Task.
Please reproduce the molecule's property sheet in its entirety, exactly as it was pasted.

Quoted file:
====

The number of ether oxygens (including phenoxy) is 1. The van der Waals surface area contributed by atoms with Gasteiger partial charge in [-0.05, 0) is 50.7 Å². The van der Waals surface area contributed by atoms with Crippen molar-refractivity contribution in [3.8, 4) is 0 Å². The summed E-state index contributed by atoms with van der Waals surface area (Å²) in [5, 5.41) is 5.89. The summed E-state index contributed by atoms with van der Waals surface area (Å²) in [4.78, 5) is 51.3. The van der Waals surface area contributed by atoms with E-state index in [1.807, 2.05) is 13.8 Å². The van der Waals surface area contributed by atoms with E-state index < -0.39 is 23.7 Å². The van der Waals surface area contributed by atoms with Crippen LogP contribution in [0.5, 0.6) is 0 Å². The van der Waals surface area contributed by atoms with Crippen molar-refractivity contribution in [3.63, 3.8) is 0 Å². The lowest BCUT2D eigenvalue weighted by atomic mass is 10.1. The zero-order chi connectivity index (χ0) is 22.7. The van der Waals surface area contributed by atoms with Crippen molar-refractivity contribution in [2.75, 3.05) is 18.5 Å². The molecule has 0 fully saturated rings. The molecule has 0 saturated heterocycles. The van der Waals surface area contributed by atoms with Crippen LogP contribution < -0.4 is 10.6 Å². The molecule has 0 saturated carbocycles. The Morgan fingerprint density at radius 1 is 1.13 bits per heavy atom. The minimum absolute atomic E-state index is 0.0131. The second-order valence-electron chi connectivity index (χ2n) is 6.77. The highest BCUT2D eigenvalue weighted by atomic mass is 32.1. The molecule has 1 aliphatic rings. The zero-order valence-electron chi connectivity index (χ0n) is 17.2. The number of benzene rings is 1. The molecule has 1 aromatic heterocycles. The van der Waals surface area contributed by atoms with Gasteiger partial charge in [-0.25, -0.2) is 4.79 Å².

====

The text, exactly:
The number of ether oxygens (including phenoxy) is 1. The van der Waals surface area contributed by atoms with Gasteiger partial charge in [-0.05, 0) is 50.7 Å². The van der Waals surface area contributed by atoms with Crippen molar-refractivity contribution in [3.8, 4) is 0 Å². The summed E-state index contributed by atoms with van der Waals surface area (Å²) in [5, 5.41) is 5.89. The summed E-state index contributed by atoms with van der Waals surface area (Å²) in [4.78, 5) is 51.3. The van der Waals surface area contributed by atoms with E-state index in [1.807, 2.05) is 13.8 Å². The van der Waals surface area contributed by atoms with E-state index < -0.39 is 23.7 Å². The van der Waals surface area contributed by atoms with Crippen LogP contribution in [0.5, 0.6) is 0 Å². The van der Waals surface area contributed by atoms with Crippen molar-refractivity contribution in [3.63, 3.8) is 0 Å². The lowest BCUT2D eigenvalue weighted by atomic mass is 10.1. The zero-order chi connectivity index (χ0) is 22.7. The van der Waals surface area contributed by atoms with Crippen molar-refractivity contribution in [2.75, 3.05) is 18.5 Å². The molecule has 0 fully saturated rings. The molecule has 0 saturated heterocycles. The van der Waals surface area contributed by atoms with Crippen LogP contribution < -0.4 is 10.6 Å². The molecule has 0 saturated carbocycles. The Morgan fingerprint density at radius 1 is 1.13 bits per heavy atom. The minimum absolute atomic E-state index is 0.0131. The second-order valence-electron chi connectivity index (χ2n) is 6.77. The highest BCUT2D eigenvalue weighted by atomic mass is 32.1. The molecule has 1 aliphatic rings. The zero-order valence-electron chi connectivity index (χ0n) is 17.2. The number of benzene rings is 1. The molecule has 1 aromatic heterocycles. The van der Waals surface area contributed by atoms with Gasteiger partial charge in [-0.25, -0.2) is 4.79 Å².